DENVER (AP) -- Colorado Gov. Jared Polis laid out a vision Tuesday to tackle the state's sky-high housing prices that includes proposals to roll back burdensome building regulations and zoning rules, open public land to affordable housing development, and support innovation such as pre-built units.
Polis, a Democrat re-elected in November, also touched on efforts to combat climate change such as promoting geothermal energy and proposed lowering the state income tax as well as measures to tackle crime and expand education funding in his state of the state address to lawmakers.
"This is the future we deserve, so let's make it happen," said Polis. "The example we can set for the rest of the country and the world is beyond measure."
Polis, the first openly gay governor in the U.S., starts his second term after a shooting at a Colorado Springs gay nightclub in November left five dead and has renewed calls by Democrats to enact stricter gun regulations.
Polis addressed gun violence but largely skirted Democrat proposals that included raising the minimum age to buy guns and potentially banning assault weapons.
Looking down from the gallery were Richard Fierro and Thomas James, two patrons who tackled the shooter inside the club, as Polis read the names of those killed, asked for a moment of silence and nodded towards concerns around "spiraling hate speech."
"We are happy to discuss other ideas about how we can improve gun safety in Colorado and honor our Second Amendment rights," Polis told reporters after his address.
Republican lawmakers, who hold small minorities in both chambers, applauded the idea of reducing income taxes and Polis's reticence over gun control but worried that when it comes to housing affordability and climate policy, Polis' goals are bigger than the state's ability to pay for them.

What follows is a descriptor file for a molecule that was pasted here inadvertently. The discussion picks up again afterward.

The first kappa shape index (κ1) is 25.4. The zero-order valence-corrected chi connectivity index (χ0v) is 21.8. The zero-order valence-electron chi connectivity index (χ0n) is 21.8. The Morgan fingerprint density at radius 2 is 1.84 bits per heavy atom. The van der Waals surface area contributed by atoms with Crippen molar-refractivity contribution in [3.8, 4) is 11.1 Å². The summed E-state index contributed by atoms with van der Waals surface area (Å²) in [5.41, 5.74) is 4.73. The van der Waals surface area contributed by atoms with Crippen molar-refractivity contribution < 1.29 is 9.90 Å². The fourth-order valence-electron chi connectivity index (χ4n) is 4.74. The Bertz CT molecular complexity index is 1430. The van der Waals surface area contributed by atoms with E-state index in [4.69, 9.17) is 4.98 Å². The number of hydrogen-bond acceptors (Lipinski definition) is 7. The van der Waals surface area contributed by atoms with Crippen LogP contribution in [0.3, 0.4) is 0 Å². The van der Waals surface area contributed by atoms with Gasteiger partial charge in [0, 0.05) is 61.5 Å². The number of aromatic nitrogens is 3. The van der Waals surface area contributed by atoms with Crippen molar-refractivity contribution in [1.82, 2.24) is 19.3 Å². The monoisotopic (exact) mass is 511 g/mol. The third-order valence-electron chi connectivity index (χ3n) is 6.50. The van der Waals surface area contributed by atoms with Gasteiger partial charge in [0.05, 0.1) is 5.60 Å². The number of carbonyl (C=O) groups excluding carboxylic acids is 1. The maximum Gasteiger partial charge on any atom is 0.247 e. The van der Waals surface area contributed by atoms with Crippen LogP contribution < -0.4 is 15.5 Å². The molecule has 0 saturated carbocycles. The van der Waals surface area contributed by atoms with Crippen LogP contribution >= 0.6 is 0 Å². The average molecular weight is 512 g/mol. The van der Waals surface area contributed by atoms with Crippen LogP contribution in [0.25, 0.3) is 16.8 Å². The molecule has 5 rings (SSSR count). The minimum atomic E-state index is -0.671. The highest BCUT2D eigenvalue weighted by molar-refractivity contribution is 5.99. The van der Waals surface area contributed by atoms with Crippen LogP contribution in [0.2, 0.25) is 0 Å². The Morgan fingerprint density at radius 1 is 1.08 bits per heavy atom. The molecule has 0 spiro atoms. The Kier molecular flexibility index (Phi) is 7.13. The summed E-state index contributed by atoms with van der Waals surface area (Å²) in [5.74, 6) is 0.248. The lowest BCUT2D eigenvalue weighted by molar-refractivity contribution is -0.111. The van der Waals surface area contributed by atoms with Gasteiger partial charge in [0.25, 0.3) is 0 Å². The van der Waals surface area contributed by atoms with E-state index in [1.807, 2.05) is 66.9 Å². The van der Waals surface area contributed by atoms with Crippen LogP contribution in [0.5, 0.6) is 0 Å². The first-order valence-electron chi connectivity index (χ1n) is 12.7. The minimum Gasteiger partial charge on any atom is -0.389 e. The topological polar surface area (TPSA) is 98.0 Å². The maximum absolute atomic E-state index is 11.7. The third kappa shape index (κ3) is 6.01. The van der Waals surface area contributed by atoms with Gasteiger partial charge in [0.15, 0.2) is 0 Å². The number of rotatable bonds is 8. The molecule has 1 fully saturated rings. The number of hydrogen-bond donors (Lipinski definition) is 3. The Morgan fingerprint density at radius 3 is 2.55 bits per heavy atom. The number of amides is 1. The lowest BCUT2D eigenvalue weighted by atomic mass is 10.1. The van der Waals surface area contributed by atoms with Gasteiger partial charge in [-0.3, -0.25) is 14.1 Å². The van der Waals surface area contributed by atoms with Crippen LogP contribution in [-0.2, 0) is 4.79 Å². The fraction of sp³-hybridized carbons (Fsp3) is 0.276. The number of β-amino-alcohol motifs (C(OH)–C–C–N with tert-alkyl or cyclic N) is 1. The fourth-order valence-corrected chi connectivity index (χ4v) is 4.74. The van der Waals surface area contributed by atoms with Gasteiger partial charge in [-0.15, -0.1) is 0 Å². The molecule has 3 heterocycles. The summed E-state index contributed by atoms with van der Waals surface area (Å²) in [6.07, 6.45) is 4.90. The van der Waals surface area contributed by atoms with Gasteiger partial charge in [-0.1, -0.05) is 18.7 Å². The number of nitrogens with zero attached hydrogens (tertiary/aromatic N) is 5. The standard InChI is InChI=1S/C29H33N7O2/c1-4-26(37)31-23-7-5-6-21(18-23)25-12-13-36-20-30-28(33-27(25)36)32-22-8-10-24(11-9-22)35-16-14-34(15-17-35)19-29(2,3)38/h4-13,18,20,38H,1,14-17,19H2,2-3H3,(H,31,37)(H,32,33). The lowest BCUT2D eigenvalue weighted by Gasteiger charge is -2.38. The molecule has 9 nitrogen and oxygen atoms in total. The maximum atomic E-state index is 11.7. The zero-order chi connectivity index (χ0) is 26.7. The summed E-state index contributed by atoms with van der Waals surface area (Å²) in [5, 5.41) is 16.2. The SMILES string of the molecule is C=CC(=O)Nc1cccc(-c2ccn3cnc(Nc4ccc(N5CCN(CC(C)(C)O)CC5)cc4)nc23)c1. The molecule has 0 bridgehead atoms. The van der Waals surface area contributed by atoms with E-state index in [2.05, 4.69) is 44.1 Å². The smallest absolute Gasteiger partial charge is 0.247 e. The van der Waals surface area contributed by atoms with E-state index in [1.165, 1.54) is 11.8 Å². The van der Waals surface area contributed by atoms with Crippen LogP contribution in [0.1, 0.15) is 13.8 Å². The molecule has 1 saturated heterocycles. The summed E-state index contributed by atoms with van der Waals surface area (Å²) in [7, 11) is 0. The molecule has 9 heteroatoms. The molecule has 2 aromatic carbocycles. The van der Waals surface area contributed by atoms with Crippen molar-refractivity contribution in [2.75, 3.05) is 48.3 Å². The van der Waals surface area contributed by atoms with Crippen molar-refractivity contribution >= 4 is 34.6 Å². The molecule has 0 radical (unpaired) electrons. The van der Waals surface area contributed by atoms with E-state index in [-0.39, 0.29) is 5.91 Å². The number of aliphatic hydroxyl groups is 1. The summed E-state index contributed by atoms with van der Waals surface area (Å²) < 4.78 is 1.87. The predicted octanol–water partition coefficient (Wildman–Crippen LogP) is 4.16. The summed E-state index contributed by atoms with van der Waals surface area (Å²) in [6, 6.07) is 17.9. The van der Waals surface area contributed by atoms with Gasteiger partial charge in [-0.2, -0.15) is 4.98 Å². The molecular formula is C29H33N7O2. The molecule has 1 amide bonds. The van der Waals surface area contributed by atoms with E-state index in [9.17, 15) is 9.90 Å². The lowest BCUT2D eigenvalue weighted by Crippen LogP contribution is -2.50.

"That was a big goody bag for the state," said Lynch, "we want to do good things for the citizens of Colorado, but we also have to live within a budget as well."
Polis lauded government intervention on housing, citing a ballot measure that Coloradans passed in November that dedicates an estimated $300 million annually to affordable housing and plans to "aggressively" free up parcels of state-owned land for low-income units.
But the governor, who has a libertarian streak, also endorsed market-based solutions.
Polis proposed easing zoning rules and red tape to promote housing construction. He trumpeted what he called the ability of Colorado-based Fading West Development to build a manufactured home in about 18 days.
"He said a lot of aspirational things about making Colorado better," said Senate Minority Leader Paul Lundeen. "The reality is he is fixing a lot of the problems exacerbated by the policies he has signed into law over the past couple years."
Lundeen cited a 2022 bill Polis signed that, he said, allowed for restrictive environmental building codes that raise housing costs. "You got to pick your priority," said Lundeen.
Polis referred to Republicans' abysmal showing in Colorado's 2022 midterms but then called for bipartisan solutions to the state's problems. GOP lawmakers hope that Polis will be an ally on some contentious topics -- including gun control.
Senate President Steve Fenberg lauded Polis' focus on housing and said he wasn't concerned about Polis' stance -- or lack thereof -- on gun control and lowering income taxes.
"Removing revenue right now is not the conversation. We need to figure out how we grow as a state," said Fenberg.
Polis gave his speech -- which referenced everything from electric vehicle tax credits to "The Lord of the Rings" character Gandalf the Grey -- after securing almost 60% of the vote in the November election in a once inarguably purple state. Polis's appeal has stirred rumors of a future presidential run, rumors he has demurred from but hasn't unequivocally ruled out.
Polis didn't just garner laughter when he deployed the Star Wars Jedi Master character Yoda's backwards syntax but as he admiringly described Colorado.
"Our state might be shaped like a square but the political pundits can't put us in a box," he said. "We are a state that just this year voted to cut the income tax again while legalizing mushrooms."